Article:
The OpenMP ARB has also started compiling a list of users of OpenMP.

OMPAPI.General.06
What languages does OpenMP support ?

OpenMP is designed for Fortran, C and C++. OpenMP can be supported by compilers that
support one of Fortran 77, Fortran 90, Fortran 95, Fortran 2003, ANSI 89 C or ANSI C++, but the OpenMP specification
does not introduce any constructs that require specific Fortran 90 or C++ features

OMPAPI.General.07
Is OpenMP scalable ?

OpenMP can deliver scalability for applications using shared-memory parallel programming. Significant effort was spent to ensure that
OpenMP can be used for scalable applications. However, ultimately, scalability is a property of the application and the algorithms used. The
parallel programming language can only support the scalability by providing constructs that simplify the specification of the
parallelism and can be implemented with low overhead by compiler vendors. OpenMP certainly delivers these kinds of constructs.

OMPAPI.General.08
Where can I get tutorials on using the API ?

You can find lists of tutorials on the OpenMP web site, and on the blog of Christian Terboven.

OMPAPI.General.09
Where do I find more information on using the API ?

There are several sources of information on using the API:

  • The book Using OpenMP provides an introduction to parallel programming and to OpenMP.
    It covers the language, the performance of OpenMP programs, common sources of errors, OpenMP implementation issues, and scalability via
    nested parallelism and combined OpenMP/MPI programs. The book has examples and a Forum associated with it.
  • Lawrence Livermore Lab pusblished an OpenMP tutorial.
  • Other resources can be found here.

    Contents of the API

    OMPAPI.Contents.01
    Can I use loop-level parallelism ?

    OpenMP fully supports loop-level parallelism. Loop-level parallelism is useful for applications
    which have lots of coarse loop-level parallelism, especially those that will never be run on large
    numbers of processors or for which restructuring the source code is either impractical or disallowed.
    Typically, though, the amount of loop-level parallelism in an application is limited, and this in turn
    limits the scalability of the application.

    OpenMP allows you to use loop-level parallelism as a way to start scaling your application for
    multiple processors, but then move into coarser grain parallelism, while maintaining the value of
    your earlier investment. This incremental development strategy avoids the all-or-none risks involved
    in moving to message-passing or other parallel programming models.

    OMPAPI.Contents.02
    Can I use nested parallelism ?

    If a thread in a team executing a parallel region
    encounters another parallel construct, it creates a new team and becomes the master of that team.
    This is generally referred to in OpenMP as nested parallelism, and it is supported by the OpenMP specification.
    Certain recursive algorithms can take advantage of nested parallelism in a natural way.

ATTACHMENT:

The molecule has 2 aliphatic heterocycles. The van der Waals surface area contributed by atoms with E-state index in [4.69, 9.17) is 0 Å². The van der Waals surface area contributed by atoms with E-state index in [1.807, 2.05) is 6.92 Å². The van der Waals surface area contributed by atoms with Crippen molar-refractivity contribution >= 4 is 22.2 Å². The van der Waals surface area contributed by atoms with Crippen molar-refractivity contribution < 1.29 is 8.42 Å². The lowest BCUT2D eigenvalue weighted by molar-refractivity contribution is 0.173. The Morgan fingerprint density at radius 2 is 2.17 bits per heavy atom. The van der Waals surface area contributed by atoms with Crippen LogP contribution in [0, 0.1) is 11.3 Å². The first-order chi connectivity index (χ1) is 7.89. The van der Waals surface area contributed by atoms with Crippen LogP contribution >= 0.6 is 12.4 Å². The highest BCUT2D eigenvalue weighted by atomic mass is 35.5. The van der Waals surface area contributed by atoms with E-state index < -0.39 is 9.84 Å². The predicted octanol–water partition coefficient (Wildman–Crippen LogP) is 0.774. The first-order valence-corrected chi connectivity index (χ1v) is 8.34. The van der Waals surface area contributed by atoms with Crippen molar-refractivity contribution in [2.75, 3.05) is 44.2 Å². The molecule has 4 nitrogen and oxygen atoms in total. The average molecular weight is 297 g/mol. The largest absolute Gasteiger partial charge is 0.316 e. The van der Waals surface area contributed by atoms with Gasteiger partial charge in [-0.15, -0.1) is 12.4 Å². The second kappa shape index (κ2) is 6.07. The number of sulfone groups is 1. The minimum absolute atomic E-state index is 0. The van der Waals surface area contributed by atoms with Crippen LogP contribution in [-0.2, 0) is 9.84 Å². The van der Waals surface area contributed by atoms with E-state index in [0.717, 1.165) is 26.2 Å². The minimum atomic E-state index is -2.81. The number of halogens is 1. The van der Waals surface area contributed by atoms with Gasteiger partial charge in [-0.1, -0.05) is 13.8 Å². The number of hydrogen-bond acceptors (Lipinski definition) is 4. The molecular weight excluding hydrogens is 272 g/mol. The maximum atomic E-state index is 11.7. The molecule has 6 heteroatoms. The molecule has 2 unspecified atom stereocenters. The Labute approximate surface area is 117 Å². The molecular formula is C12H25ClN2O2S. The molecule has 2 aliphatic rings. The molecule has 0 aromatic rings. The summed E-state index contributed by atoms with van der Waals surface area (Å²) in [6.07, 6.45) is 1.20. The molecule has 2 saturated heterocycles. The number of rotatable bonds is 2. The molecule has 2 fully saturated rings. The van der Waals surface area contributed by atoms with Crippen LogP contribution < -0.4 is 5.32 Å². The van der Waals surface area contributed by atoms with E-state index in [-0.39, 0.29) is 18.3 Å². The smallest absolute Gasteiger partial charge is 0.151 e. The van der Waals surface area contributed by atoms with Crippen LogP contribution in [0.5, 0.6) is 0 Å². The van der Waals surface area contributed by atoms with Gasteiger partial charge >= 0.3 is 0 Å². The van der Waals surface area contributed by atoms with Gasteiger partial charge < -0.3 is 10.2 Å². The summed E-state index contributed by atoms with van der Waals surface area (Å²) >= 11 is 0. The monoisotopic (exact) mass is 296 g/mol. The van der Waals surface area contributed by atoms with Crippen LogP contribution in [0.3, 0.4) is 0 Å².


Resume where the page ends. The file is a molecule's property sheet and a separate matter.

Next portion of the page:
(Quote from Using OpenMP: Portable Shared Memory Parallel Programming, by Barbara Chapman,
    Gabriele Jost and Ruud van der Pas, MIT Press, Cambridge, MA, 2008)

    OMPAPI.Contents.03
    Can I use task parallelism ?

    Parallelization strategies that parcel out pieces of work to different threads are generally
    referred to as task parallelism. This is supported by the OpenMP specification.

    (Quote from Using OpenMP: Portable Shared Memory Parallel Programming, by Barbara Chapman,
    Gabriele Jost and Ruud van der Pas, MIT Press, Cambridge, MA, 2008)

    OMPAPI.Contents.04
    Is it better to parallelize the outer loop ?

    In general it should be fastest to parallelize the outer loop only, provided there is sufficient
    parallelism to keep the threads busy and load balanced. Parallelizing the inner loop only adds an
    overhead for every parallel region encountered which (although dependent on the implementation and
    the number of threads) is typically of the order of tens of microseconds.
    Parallelizing both loops is unlikely to be the most efficient solution, except maybe in some corner cases.

    Sometimes, if the outer loop doesn’t have much parallelism but the inner loop does, there is the option to put the
    #pragma omp parallel outside the outer loop, and the #pragma omp for before the inner loop. This amortizes
    the overhead of creating the parallelism outside the outer loop, runs the outer loop ‘redundantly’ on all
    threads, and work-shares the iterations of the inner loop, which can be the better than parallelizing either
    the outer or the inner loop alone.

    OMPAPI.Contents.05
    Can I use OpenMP to program accelerators ?

    OpenMP provides mechanisms to describe regions of code where data and/or computation should be moved to another computing device. OpenMP supports a broad array of accelerators, and plans to continue adding new features based on user feedback.

    OMPAPI.Contents.06
    Can I use OpenMP to program SIMD units ?

    OpenMP offers an industry-first high-level support for vectors that allows you to parallelize vector computations. A loop can be transformed
    into a SIMD loop (that is, multiple iterations of the loop can be executed concurrently
    using SIMD vector instructions). It has specific constructs to specify that during execution of functions (C, C++ and Fortran) or
    subroutines (Fortran) specialized kernel functions are sent to the vector unit.

    OMPAPI.Contents.07
    What type of reductions are possible ?

    OpenMP provides the reduction clause for specifying some form of recurrence calculations so that they can be perfomed in parallel without code modification.